Working Toward a Random Sample in Law

As more scholars are looking at doing statistical of case law, I wanted to give some advice on how to do that given the way court decisions are written and published.

The first thing to understand about a dataset of case law is that it is not representative of a sample of all the matters that appear before the courts. Jury verdicts and many oral reasons in various areas of law are never written down, so they are not distributed to CanLII and other publishers. This is particularly common for routine issues in areas law like criminal, family, or small claims. This makes these cases difficult to discover for research. Statistically it means that there is no normal distribution, so standard statistical tools like t-tests are not usable as any sample taken will be skewed to the extremes.

This is less of an issue with courts or tribunals that publish a higher proportion of their decisions: the Supreme Court of Canada or appeal courts are better candidates to get a representative sample, but they are less applicable for the social impacts of the legal system. There will also still be missing decisions for a number of reasons, such as publication bans. To get a true random sample of all the matters that appear before a lower court or tribunal may require a trip to the registry and an understanding of docket numbers’ structure to generate a workable set. Some tribunals are mandated to publish all decisions by statute, which would make things easier.

Neutral citations are applied by the issuing body, not CanLII or another publisher. Some issuing bodies haven’t adopted the neutral citation standard yet. For these decisions CanLII applies a CanLII citation with the following format: <year> CanLII <sequential number>. You can read more about it here.

If written decisions will meet your needs, you can generate a random set using neutral citations a year, the alphabetical code for the court or tribunal, and a random number corresponding to the sequential number at the end.

This method may be limited if there are numbers in the sequence that are missing from the source you’re looking at. This may mean several things: the decision may have been left out of the system due to error, there may be a reason it is not available like a publication ban, or the issuing body may have a policy of not always adding the numbers sequentially. In this case you may have to verify with the issuing body.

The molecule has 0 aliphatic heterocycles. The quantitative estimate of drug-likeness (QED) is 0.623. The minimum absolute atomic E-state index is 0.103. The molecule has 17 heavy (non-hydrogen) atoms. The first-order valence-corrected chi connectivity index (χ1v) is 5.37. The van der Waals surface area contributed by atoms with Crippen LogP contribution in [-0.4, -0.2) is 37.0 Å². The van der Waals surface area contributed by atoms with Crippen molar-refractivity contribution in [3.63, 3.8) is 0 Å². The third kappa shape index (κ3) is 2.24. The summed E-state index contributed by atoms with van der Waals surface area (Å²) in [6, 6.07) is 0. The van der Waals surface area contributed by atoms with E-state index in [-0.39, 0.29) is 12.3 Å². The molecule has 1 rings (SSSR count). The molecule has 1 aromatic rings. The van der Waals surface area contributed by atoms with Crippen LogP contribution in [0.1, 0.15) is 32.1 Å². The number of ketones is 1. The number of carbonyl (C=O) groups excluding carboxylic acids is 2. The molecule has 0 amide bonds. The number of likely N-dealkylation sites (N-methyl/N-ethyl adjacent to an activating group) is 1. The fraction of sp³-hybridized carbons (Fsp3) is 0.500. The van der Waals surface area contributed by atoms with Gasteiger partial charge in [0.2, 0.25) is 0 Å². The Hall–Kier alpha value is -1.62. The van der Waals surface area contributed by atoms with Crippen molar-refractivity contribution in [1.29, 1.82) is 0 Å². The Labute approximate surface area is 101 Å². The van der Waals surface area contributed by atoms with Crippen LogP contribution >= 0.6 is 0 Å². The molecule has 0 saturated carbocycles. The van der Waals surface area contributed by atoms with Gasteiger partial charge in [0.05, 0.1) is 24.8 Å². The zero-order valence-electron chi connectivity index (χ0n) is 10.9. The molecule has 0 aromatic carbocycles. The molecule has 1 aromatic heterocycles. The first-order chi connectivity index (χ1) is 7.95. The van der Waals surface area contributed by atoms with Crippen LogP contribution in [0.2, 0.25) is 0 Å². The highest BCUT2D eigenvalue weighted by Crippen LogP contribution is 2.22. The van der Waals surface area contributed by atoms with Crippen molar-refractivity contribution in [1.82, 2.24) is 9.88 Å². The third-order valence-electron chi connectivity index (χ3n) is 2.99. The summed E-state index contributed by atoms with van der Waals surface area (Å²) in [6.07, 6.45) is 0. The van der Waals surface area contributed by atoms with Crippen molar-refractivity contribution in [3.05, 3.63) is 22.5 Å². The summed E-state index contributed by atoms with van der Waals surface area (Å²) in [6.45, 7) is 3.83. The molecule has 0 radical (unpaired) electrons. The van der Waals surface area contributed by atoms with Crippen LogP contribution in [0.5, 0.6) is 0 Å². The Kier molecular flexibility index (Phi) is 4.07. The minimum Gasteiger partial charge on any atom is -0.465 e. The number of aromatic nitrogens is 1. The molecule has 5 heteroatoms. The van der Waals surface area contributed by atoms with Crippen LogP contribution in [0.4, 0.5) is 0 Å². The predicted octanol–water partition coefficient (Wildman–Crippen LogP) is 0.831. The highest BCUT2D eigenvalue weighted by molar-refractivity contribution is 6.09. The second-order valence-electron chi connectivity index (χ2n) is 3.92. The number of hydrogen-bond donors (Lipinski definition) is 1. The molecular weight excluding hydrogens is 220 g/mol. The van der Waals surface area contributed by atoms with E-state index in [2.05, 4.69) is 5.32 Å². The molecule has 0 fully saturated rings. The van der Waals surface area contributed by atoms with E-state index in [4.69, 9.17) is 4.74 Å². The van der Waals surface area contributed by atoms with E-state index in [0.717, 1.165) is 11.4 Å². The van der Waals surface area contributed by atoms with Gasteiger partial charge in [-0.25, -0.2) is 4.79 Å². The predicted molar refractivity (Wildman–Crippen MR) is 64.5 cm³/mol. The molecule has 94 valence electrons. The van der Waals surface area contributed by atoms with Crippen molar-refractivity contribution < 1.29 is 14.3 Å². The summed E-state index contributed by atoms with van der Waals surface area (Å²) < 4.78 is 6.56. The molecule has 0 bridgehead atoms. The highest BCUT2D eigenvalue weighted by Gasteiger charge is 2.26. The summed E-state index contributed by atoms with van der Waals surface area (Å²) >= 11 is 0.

The non-random elements in the distribution of the decisions start with the way they are scheduled: hearings are scheduled for many non-random reasons, such as availability of facilities and people, or the time of year. They are then written by human decision makers who take varying lengths of time, and they released for publication based on administrative processes carried out by a mixture of human intervention and automated systems that vary greatly among institutions. Decisions may be released months after a court date, so it is advisable to backdate the start of your analysis.

Decisions are not displayed in a random order on CanLII. Decisions are posted by the month and day of the decision, but that is not closely correlated to when CanLII gets the decisions. There are layers of human intervention — decisions may be written up and sent at a later date than this. When decisions arrive at CanLII the editorial team monitors a mostly automated system. Generally this won’t affect the timeline of when decisions will be published much, but there is human intervention in the selection of the order.

There are stringent protections to make sure decisions are never missed once they reach CanLII, but the fact that a document isn’t in CanLII’s databases doesn’t mean that it doesn’t exist.

So here’s my advice on building a random sample for analysis:

  • Pick a date several months ago to start your analysis from, if you are starting today I suggest picking a year before 2018
  • Use a random number generator to generate sequential numbers to use. I usually use the =RANDBETWEEN() function in Excel.
  • If you want to randomly select from different decision making bodies, apply a number to each body and use the random number generator to select them that way.

If you need to sample matters with no written decisions, I suggest contacting the issuing body to make sure you understand the docket numbering process locally and make a sample based on that. This process will only include matters that are decided in an adjudicative process, if you want to include statistics about individuals who don’t go to court because they give up or make a deal before or during trial, you will have to explore other options that may involve in person observation.

The silver lining to this is that for a truly random sample for a dataset with a normal distribution you don’t need as large a sample as you might think, as the determinant of ideal sample size is not dependent on population size. You can start reading more about that here.

Note: I have written from the perspective that you are using CanLII to do this work. Other sources may be similar, but you should check on the detail with the publisher if it really matters.

I would like to thank Lisa Trabucco for instigating my exploration of the details of this issue and discussing it with me. I would also like to thank Frédéric Pelletier at Lexum for confirming my understanding of the publishing process.

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